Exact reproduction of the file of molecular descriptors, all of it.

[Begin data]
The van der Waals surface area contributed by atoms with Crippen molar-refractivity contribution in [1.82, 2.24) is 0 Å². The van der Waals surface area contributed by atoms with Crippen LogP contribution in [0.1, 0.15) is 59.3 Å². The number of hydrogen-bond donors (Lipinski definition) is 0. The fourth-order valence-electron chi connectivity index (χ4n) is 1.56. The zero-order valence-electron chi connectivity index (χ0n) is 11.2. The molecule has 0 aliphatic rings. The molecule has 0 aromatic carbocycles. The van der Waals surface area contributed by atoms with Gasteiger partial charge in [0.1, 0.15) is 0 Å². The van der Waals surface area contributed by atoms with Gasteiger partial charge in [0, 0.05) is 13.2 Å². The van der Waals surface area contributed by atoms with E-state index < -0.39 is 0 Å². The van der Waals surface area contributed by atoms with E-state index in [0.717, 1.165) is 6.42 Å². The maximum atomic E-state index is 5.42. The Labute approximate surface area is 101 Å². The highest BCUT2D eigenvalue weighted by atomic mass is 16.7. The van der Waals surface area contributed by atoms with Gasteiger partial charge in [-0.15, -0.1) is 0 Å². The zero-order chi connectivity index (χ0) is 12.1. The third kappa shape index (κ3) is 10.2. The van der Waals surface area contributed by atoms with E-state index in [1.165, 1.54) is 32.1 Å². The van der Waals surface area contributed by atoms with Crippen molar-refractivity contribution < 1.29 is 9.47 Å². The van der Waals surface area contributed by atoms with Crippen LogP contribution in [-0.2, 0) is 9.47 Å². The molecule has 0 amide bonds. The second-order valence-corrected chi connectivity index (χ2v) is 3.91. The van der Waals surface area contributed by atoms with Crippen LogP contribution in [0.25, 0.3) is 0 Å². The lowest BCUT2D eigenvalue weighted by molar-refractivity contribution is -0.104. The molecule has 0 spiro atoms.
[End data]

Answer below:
The van der Waals surface area contributed by atoms with Crippen molar-refractivity contribution in [1.82, 2.24) is 0 Å². The van der Waals surface area contributed by atoms with Crippen LogP contribution in [0.1, 0.15) is 59.3 Å². The number of hydrogen-bond donors (Lipinski definition) is 0. The fourth-order valence-electron chi connectivity index (χ4n) is 1.56. The zero-order valence-electron chi connectivity index (χ0n) is 11.2. The molecule has 0 aliphatic rings. The molecule has 0 aromatic carbocycles. The van der Waals surface area contributed by atoms with Gasteiger partial charge in [0.1, 0.15) is 0 Å². The van der Waals surface area contributed by atoms with Gasteiger partial charge in [0, 0.05) is 13.2 Å². The van der Waals surface area contributed by atoms with E-state index < -0.39 is 0 Å². The van der Waals surface area contributed by atoms with E-state index in [0.717, 1.165) is 6.42 Å². The maximum atomic E-state index is 5.42. The Labute approximate surface area is 101 Å². The highest BCUT2D eigenvalue weighted by atomic mass is 16.7. The van der Waals surface area contributed by atoms with Gasteiger partial charge in [-0.15, -0.1) is 0 Å². The zero-order chi connectivity index (χ0) is 12.1. The third kappa shape index (κ3) is 10.2. The van der Waals surface area contributed by atoms with E-state index in [1.165, 1.54) is 32.1 Å². The van der Waals surface area contributed by atoms with Crippen molar-refractivity contribution < 1.29 is 9.47 Å². The van der Waals surface area contributed by atoms with Crippen LogP contribution in [-0.2, 0) is 9.47 Å². The molecule has 0 amide bonds. The second-order valence-corrected chi connectivity index (χ2v) is 3.91. The van der Waals surface area contributed by atoms with Crippen LogP contribution in [0.25, 0.3) is 0 Å². The lowest BCUT2D eigenvalue weighted by molar-refractivity contribution is -0.104. The molecule has 0 spiro atoms.